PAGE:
Children are born entitled. They are surrounded by adults who cater to their every need.
That’s fine when those things really are necessities: food, clothing, diapers and a place to get some sleep. Children grow up, though, and as they age, many come to define “needs” as an iPhone or a pair of expensive shoes. So how can parents teach their American Girl-crazed daughter to be more grateful and truly appreciate things?
But some say families are so busy that teaching children gratitude gets lost in the daily crunch of commitments to school, work and activities.
“One thing that hinders people is that we have so many distractions these days, and just the busyness of life,” said Jeffrey Froh, an associate professor of psychology at Hofstra University in New York. “You have to slow down and be more mindful and appreciate what is around you.”
Still, it almost sounds too easy. How could finding time to write little notes to yourself or walking in the woods reform a child with a hard-core case of the gimmes?
Froh and Carter both say it can be that simple, but you have to work at making it a habit. Like any other skill, it takes a lot of practice.
“It comes down to making this a priority,” said Froh, who has done extensive research on children and gratitude. “If we want our kids to do well in school, or soccer, we would make sure we practice with them, and study, because those things are valued and important. If we actually valued becoming grateful, it would happen.”
Here are some ways that parents can help their children this holiday season and throughout the year to feel more gratitude and less entitlement.
A gratitude journal — a daily written account of what you appreciate in life — is great, but not everyone wants to sit down every day to pen an ode to their blessings.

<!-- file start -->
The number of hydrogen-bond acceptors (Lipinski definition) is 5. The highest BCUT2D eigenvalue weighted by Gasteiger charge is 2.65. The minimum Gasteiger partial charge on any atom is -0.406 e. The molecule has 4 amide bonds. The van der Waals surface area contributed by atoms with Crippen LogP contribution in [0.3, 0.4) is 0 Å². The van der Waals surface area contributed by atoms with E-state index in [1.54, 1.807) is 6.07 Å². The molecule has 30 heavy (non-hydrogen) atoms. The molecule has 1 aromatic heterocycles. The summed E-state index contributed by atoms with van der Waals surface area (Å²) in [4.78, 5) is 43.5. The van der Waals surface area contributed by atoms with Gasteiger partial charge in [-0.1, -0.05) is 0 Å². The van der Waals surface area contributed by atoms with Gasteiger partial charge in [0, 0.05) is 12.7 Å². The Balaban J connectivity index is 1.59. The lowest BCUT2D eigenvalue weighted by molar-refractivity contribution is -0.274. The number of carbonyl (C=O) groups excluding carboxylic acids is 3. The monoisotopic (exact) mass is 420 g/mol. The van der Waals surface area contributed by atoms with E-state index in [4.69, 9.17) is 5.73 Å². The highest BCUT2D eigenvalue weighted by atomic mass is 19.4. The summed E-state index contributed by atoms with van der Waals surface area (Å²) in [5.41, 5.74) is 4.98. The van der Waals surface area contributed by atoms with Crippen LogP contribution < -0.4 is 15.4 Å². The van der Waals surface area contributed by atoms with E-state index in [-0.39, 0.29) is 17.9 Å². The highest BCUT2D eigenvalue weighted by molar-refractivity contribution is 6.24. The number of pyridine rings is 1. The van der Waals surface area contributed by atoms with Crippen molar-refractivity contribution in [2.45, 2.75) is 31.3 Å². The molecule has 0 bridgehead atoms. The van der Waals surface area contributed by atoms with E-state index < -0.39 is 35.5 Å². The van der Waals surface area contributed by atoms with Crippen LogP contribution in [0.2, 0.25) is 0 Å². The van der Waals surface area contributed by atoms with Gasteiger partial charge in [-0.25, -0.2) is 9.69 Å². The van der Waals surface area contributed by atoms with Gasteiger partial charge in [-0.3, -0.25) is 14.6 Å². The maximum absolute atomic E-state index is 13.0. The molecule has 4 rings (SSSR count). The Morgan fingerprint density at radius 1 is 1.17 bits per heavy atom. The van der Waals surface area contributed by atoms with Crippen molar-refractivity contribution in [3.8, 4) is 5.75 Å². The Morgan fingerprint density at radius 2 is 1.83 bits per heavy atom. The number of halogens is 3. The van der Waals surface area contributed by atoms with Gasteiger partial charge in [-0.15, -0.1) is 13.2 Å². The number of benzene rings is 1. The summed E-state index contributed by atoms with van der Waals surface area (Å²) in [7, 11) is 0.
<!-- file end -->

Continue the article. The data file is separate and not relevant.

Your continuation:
Carter suggests turning what interests your child into a gratitude project. Keep a jar of Legos, and every time your child expresses gratitude for something, have her add a Lego to a project and enjoy watching it grow. During the holidays, drape ribbon from doorways and keep a basket with note paper and clothespins nearby. When people visit, have them write something they’re grateful for on a sheet of paper and pin it to the “garland.” Or have your child make pictures or notes about things he is grateful for, and display them on the refrigerator.
Having your child volunteer at a shelter or food pantry or other charitable organization is a good way to expose him to the idea of scarcity without actually depriving him, Carter said.
Sharon Vermont, a pediatrician and mother of two girls in St. Louis, embarked on a gratitude project two years ago after one of her daughters threw a tantrum in an ice cream store.
She told her girls that they would not eat in any restaurants or eat take-out food until they had given a bag of nonperishable food to 30 strangers and heard their life stories. The project took several months, she said, and the girls spoke with firefighters, a single parent with no health insurance whose child had been diagnosed with cancer and survivors of the war in Bosnia, among others.
“It’s so easy to tell your kids there are starving kids in China, but they don’t know what that means,” Vermont said. “We actually met people who had been starving, from Bosnia and Ethiopia, who explained what it’s like to be starving. [My daughters] definitely ask for less than they did before this, because I know that they realize now that they have so much.”